Amusement park patrons have grown so large, that they are unable to fit into carts and are clogging up rides because of their girth. It has leaked out that Disney is remodeling the Anaheim “It’s a Small World” ride. Why? Overweight patrons are weighing down the carts and stopping/jamming up the rides.

A recent article had this to say: “When the ride was first created in 1963, the boats and flume of Disneyland’s It’s A Small World were designed for use at the New York World’s Fair in 1964 and ’65. The Americans riding in those pastel boats almost 45 years ago were much slimmer than those boarding the same boats now. While the Disney operators try their very best to eyeball the girth and size of the riders coming down the line (and purposely leave a row or two empty on many boats nowadays to hopefully keep them floating) even those discreet tactics don’t always work with today’s riders.

The boats weren’t designed to handle multiple adults weighing more than 200 pounds, and they now routinely bottom out in the shallow flume and get stuck. The Disney Imagineers who designed the unique flume ride system for the World’s Fair assumed that adult men would average 175 pounds, and adult women would average 135 pounds. Needless to say, those 1960’s statistics are hopelessly out of date in today’s world. This same issue creates similar problems on the drops at Pirates of the Caribbean, or even on the older dark rides like Pinocchio or Alice In Wonderland as the more heavily loaded cars try to keep up their pace throughout the ride. But at It’s A Small World, the weight related problems happen more frequently.

When the ride jams up, a Disney Cast Member runs in to the rescue and tries to graciously help a row or two of riders to exit the boat at the nearest emergency platform. Once a few extra adults step out of the boat, it pops up an additional inch or two in the water and off it goes. Sometimes the heavy riders involved take it all in stride and can laugh about it, but many times the riders involved turn nasty and yell at the Cast Members coming to rescue them.

Since the waistlines of America won’t be getting smaller anytime soon, and the stuck boats at It’s A Small World are becoming more and more frequent, Disney planners finally decided they had to do something. The ride rehab has actually been in the works for several years now while the engineers hashed out the details of the new boats and the huge logistics of replacing the old flume. The new flume will follow the exact same path as the original, and it will travel past sets that are in the exact same locations. But the extra depth of the new flume and the added buoyancy of the new boats should allow for several hundred extra pounds of churro-loving park visitors to pile into the new boats before they bottom out and bring the ride to a stop.”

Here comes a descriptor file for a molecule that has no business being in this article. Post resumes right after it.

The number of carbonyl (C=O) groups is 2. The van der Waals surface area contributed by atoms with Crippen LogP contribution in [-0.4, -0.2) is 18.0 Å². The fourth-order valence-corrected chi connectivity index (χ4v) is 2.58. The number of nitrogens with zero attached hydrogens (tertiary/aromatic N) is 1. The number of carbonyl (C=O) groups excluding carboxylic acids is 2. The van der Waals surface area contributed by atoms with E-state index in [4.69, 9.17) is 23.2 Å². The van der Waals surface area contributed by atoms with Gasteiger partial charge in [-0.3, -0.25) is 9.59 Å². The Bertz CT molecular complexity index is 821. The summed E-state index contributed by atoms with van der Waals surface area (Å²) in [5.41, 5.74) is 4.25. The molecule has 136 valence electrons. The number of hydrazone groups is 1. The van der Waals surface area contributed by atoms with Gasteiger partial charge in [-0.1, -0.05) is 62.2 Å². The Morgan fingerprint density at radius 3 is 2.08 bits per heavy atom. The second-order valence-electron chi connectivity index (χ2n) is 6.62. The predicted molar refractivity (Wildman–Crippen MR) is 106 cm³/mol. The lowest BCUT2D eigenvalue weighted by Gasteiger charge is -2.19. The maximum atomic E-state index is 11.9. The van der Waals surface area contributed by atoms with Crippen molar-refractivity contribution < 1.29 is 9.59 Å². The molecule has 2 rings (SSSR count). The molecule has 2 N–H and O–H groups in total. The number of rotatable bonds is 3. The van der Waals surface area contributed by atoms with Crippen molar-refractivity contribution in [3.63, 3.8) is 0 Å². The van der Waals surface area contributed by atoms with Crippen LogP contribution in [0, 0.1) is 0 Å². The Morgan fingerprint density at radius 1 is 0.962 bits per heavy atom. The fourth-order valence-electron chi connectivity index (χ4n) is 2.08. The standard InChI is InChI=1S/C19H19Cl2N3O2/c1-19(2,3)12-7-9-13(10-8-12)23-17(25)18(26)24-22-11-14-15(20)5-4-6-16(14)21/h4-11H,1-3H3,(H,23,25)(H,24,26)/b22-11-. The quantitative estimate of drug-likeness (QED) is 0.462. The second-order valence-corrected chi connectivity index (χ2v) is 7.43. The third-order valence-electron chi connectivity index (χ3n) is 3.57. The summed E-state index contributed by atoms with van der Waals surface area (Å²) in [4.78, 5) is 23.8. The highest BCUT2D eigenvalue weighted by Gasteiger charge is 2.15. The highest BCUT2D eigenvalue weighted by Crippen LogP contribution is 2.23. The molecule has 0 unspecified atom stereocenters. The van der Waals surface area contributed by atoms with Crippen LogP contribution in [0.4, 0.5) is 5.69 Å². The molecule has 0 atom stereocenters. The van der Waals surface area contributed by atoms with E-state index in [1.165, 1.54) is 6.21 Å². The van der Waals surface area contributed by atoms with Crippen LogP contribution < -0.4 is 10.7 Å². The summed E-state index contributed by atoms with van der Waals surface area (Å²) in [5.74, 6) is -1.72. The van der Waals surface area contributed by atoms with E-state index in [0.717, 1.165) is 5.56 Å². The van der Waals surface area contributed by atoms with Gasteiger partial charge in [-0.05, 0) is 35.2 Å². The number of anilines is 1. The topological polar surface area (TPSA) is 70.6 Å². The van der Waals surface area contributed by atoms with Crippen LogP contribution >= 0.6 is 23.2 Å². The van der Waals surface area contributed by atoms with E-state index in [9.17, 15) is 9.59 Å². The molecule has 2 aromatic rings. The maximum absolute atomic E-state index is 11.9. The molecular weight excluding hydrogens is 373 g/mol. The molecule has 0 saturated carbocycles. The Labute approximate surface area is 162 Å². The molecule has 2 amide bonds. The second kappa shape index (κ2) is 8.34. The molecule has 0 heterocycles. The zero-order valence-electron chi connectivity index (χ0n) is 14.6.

D.I.Y. stands for “Done in Years”!

October 27th, 2007

Remodeling is a beautiful thing. Well, it is if it is done on budget and on time. Most homeowners that attempt to remodel a part of their home don’t really realize how much they are biting off until it is too late. My husband and I have watched This Old House a million times. We have watched shows like Sweat Equity and everything that the home improvement gurus can dream up.

As we live in a 30+ yr. old home, we needed to remodel (and dare I say update with fixtures other than putty or dark brown in color) our three bathrooms. We decided to start with the smallest bathroom first. I have to say that ripping down the hideous wallpaper was liberating. Scraping off 2 layers of cheap linoleum was exhilarating. Busting up the sink cabinetry that had years of water damage under it was a relief. Donating a cheap, plastic bathtub, faux marble brown sink, and rusty hardware was a joy. That is where the joy ended.